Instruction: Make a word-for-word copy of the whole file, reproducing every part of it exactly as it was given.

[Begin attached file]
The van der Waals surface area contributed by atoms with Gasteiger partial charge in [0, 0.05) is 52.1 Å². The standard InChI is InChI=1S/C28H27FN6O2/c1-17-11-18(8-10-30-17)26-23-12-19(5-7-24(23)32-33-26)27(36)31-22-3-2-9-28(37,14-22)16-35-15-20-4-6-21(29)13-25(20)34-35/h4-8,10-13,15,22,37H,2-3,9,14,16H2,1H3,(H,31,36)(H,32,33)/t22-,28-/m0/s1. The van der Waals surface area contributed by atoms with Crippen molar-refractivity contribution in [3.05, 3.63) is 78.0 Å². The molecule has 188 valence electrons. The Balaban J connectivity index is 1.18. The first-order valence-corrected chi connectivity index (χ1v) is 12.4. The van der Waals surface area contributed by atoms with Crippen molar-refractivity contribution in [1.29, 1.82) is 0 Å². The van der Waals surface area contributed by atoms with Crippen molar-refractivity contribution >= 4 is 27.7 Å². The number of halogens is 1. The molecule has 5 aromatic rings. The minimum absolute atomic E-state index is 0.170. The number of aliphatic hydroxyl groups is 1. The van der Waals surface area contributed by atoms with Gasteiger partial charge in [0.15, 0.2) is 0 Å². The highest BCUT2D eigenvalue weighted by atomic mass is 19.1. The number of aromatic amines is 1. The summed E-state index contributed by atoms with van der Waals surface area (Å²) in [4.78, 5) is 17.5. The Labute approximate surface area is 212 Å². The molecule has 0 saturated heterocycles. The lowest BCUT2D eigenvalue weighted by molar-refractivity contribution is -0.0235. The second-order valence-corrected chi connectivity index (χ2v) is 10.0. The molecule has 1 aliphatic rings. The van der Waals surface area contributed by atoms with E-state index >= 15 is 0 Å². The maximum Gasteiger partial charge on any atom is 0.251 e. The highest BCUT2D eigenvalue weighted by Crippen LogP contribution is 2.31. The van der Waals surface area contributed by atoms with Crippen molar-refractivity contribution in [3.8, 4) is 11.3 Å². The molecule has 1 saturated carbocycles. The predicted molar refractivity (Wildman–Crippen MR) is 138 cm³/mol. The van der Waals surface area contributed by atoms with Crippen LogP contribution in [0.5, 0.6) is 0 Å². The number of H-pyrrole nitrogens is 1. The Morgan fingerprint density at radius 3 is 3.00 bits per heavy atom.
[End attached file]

The van der Waals surface area contributed by atoms with Gasteiger partial charge in [0, 0.05) is 52.1 Å². The standard InChI is InChI=1S/C28H27FN6O2/c1-17-11-18(8-10-30-17)26-23-12-19(5-7-24(23)32-33-26)27(36)31-22-3-2-9-28(37,14-22)16-35-15-20-4-6-21(29)13-25(20)34-35/h4-8,10-13,15,22,37H,2-3,9,14,16H2,1H3,(H,31,36)(H,32,33)/t22-,28-/m0/s1. The van der Waals surface area contributed by atoms with Crippen molar-refractivity contribution in [3.05, 3.63) is 78.0 Å². The molecule has 188 valence electrons. The Balaban J connectivity index is 1.18. The first-order valence-corrected chi connectivity index (χ1v) is 12.4. The van der Waals surface area contributed by atoms with Crippen molar-refractivity contribution in [1.29, 1.82) is 0 Å². The van der Waals surface area contributed by atoms with Crippen molar-refractivity contribution >= 4 is 27.7 Å². The number of halogens is 1. The molecule has 5 aromatic rings. The minimum absolute atomic E-state index is 0.170. The number of aliphatic hydroxyl groups is 1. The van der Waals surface area contributed by atoms with Gasteiger partial charge in [0.15, 0.2) is 0 Å². The highest BCUT2D eigenvalue weighted by atomic mass is 19.1. The number of aromatic amines is 1. The summed E-state index contributed by atoms with van der Waals surface area (Å²) in [4.78, 5) is 17.5. The Labute approximate surface area is 212 Å². The molecule has 0 saturated heterocycles. The lowest BCUT2D eigenvalue weighted by molar-refractivity contribution is -0.0235. The second-order valence-corrected chi connectivity index (χ2v) is 10.0. The molecule has 1 aliphatic rings. The van der Waals surface area contributed by atoms with E-state index >= 15 is 0 Å². The maximum Gasteiger partial charge on any atom is 0.251 e. The highest BCUT2D eigenvalue weighted by Crippen LogP contribution is 2.31. The van der Waals surface area contributed by atoms with Crippen molar-refractivity contribution in [3.8, 4) is 11.3 Å². The molecule has 1 saturated carbocycles. The predicted molar refractivity (Wildman–Crippen MR) is 138 cm³/mol. The van der Waals surface area contributed by atoms with Crippen LogP contribution in [0.5, 0.6) is 0 Å². The number of H-pyrrole nitrogens is 1. The Morgan fingerprint density at radius 3 is 3.00 bits per heavy atom.